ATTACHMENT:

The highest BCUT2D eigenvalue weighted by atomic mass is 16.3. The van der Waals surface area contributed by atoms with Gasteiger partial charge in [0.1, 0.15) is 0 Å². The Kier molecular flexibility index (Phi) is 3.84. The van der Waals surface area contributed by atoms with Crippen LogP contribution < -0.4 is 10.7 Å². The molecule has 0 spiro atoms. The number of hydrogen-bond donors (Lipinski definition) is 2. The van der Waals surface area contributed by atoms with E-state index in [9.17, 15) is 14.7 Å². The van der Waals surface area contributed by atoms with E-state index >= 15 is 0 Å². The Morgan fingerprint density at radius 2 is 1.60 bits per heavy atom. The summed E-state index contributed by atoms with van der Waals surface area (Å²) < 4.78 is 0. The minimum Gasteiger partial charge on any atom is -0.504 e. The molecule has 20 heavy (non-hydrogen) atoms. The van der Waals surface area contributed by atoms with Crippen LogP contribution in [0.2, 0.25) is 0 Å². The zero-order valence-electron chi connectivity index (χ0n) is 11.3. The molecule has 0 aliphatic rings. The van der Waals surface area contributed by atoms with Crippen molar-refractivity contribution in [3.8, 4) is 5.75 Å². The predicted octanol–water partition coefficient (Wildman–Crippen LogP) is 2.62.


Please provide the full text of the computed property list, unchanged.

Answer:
The highest BCUT2D eigenvalue weighted by atomic mass is 16.3. The van der Waals surface area contributed by atoms with Gasteiger partial charge in [0.1, 0.15) is 0 Å². The Kier molecular flexibility index (Phi) is 3.84. The van der Waals surface area contributed by atoms with Crippen LogP contribution < -0.4 is 10.7 Å². The molecule has 0 spiro atoms. The number of hydrogen-bond donors (Lipinski definition) is 2. The van der Waals surface area contributed by atoms with E-state index in [9.17, 15) is 14.7 Å². The van der Waals surface area contributed by atoms with E-state index >= 15 is 0 Å². The Morgan fingerprint density at radius 2 is 1.60 bits per heavy atom. The summed E-state index contributed by atoms with van der Waals surface area (Å²) < 4.78 is 0. The minimum Gasteiger partial charge on any atom is -0.504 e. The molecule has 20 heavy (non-hydrogen) atoms. The van der Waals surface area contributed by atoms with Crippen LogP contribution in [0.2, 0.25) is 0 Å². The zero-order valence-electron chi connectivity index (χ0n) is 11.3. The molecule has 0 aliphatic rings. The van der Waals surface area contributed by atoms with Crippen molar-refractivity contribution in [3.8, 4) is 5.75 Å². The predicted octanol–water partition coefficient (Wildman–Crippen LogP) is 2.62.